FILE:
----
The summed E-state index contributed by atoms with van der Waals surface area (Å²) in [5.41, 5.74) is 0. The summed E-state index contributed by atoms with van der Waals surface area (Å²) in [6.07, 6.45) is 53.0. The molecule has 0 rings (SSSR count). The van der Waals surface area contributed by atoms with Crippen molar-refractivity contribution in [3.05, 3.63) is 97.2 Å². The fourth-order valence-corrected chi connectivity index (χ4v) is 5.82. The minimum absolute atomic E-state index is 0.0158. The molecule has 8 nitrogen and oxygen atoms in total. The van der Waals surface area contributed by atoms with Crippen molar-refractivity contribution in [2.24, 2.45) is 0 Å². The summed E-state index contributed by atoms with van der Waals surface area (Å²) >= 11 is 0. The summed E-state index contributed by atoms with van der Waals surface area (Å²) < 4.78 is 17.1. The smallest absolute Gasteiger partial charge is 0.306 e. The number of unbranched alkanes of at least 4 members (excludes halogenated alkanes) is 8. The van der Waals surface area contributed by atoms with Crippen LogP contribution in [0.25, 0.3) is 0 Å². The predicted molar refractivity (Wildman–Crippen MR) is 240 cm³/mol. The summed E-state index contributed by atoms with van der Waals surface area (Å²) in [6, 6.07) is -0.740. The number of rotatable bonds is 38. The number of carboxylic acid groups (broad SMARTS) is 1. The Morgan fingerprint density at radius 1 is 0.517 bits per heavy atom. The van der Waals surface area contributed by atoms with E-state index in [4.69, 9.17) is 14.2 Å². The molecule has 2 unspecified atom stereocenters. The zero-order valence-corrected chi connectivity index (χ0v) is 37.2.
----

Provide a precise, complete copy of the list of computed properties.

The summed E-state index contributed by atoms with van der Waals surface area (Å²) in [5.41, 5.74) is 0. The summed E-state index contributed by atoms with van der Waals surface area (Å²) in [6.07, 6.45) is 53.0. The molecule has 0 rings (SSSR count). The van der Waals surface area contributed by atoms with Crippen molar-refractivity contribution in [3.05, 3.63) is 97.2 Å². The fourth-order valence-corrected chi connectivity index (χ4v) is 5.82. The minimum absolute atomic E-state index is 0.0158. The molecule has 8 nitrogen and oxygen atoms in total. The van der Waals surface area contributed by atoms with Crippen molar-refractivity contribution in [2.24, 2.45) is 0 Å². The summed E-state index contributed by atoms with van der Waals surface area (Å²) >= 11 is 0. The summed E-state index contributed by atoms with van der Waals surface area (Å²) < 4.78 is 17.1. The smallest absolute Gasteiger partial charge is 0.306 e. The number of unbranched alkanes of at least 4 members (excludes halogenated alkanes) is 8. The van der Waals surface area contributed by atoms with Crippen LogP contribution in [0.25, 0.3) is 0 Å². The predicted molar refractivity (Wildman–Crippen MR) is 240 cm³/mol. The summed E-state index contributed by atoms with van der Waals surface area (Å²) in [6, 6.07) is -0.740. The number of rotatable bonds is 38. The number of carboxylic acid groups (broad SMARTS) is 1. The Morgan fingerprint density at radius 1 is 0.517 bits per heavy atom. The van der Waals surface area contributed by atoms with E-state index in [4.69, 9.17) is 14.2 Å². The molecule has 2 unspecified atom stereocenters. The zero-order valence-corrected chi connectivity index (χ0v) is 37.2.